When the domestic market is becoming saturated, many people will move the target market abroad.It’s a truism that there is no such thing as a “simple market”, neither at home nor abroad. Under the diversification of the market and the diversification of the market, how should merchants choose the most suitable target market for them?
It is always worthwhile for internationalization newcomers to focus their strengths and open up one market after the other. It is more promising to establish a sustainable market position in one or two markets with commitment, focus and persistence than trying to juggle too many markets simultaneously. One exception may be e-commerce, although it is still important here to consider local regulations and tax requirements in individual cases, even in the case of multinational intra-European sales via online platforms.
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we must determine in which countries the wrapping paper will have this kind of demand. In other words, you need to do a market assessment. , Then how to carry out market evaluation?
- Examine product trends. Look for information on your product as well as related products. The Department of Foreign Affairs and International Trade (DFAIT) has free market research reports for various countries in different industry sectors.
As one might expect, Western Europe constitutes the dominant export destination for Swiss SMEs. A company will initially begin by expanding into neighbouring countries, before exploring geographically and culturally distant regions such as North America, Eastern Europe, Asia and Central and South America.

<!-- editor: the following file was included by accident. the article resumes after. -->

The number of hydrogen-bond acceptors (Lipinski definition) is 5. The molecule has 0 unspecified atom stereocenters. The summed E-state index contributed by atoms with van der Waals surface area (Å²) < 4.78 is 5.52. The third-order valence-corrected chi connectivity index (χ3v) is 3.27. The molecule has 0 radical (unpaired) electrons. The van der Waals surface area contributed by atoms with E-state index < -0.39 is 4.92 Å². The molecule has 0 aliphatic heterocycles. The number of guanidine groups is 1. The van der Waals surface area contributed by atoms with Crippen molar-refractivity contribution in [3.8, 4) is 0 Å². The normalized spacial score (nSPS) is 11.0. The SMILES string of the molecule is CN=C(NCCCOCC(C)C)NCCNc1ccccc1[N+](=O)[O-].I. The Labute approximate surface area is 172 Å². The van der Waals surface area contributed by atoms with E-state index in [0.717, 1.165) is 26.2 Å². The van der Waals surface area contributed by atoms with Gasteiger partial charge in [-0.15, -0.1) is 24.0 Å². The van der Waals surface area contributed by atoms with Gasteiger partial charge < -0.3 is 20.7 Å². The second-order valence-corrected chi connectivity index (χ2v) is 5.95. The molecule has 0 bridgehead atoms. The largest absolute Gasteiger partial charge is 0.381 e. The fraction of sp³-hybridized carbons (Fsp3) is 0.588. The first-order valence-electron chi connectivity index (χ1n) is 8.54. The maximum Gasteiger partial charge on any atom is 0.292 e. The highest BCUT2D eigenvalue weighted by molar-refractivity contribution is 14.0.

Switzerland’s most important export market is and remains Germany, where according to surveys by S-GE around 80% of exporting companies export goods or services, followed by France with 62%. It is followed by Italy and the USA with 54% each and Austria with 53%. 47% of Swiss SMEs will export to the Netherlands in the next six months, 43% to China and the United Kingdom. Spain follows with 42% and Scandinavia with 41%.Research the competition. You need to know who your competitors are. This includes both foreign competitors and domestic. Google is a great resource, as are the reports published by DFAIT.
2.Analyze the market. Research any factors that may affect the marketing and use of your product. For example, does your product name have a different meaning in the local language, or do you need to change your sizing to suit the local market?
3.Identify barriers. You also need to know if there are any significant export barriers or import barriers. The most common export barriers are export controls for certain products. To check to see if there are any export controls for your products, check with the DFAIT’s Export and Import Controls Division. Import barriers could include significant import duties or import regulations for your product. You will need to check with the foreign country’s customs agency to determine what these may be. You can also check with DFAIT’s office abroad.
Start with geographically, linguistically and culturally close markets that you can reach with short trips, especially in neighbouring countries such as Germany, Austria, Italy and France or Spain, the Netherlands, Belgium or the United Kingdom.One country at a time: Begin with one market and focus on it until your business is stable before moving on to the next.Speak to other entrepreneurs who are already operating successfully in the target country. Your own learning curve may be eased by the experiences and assessments of others.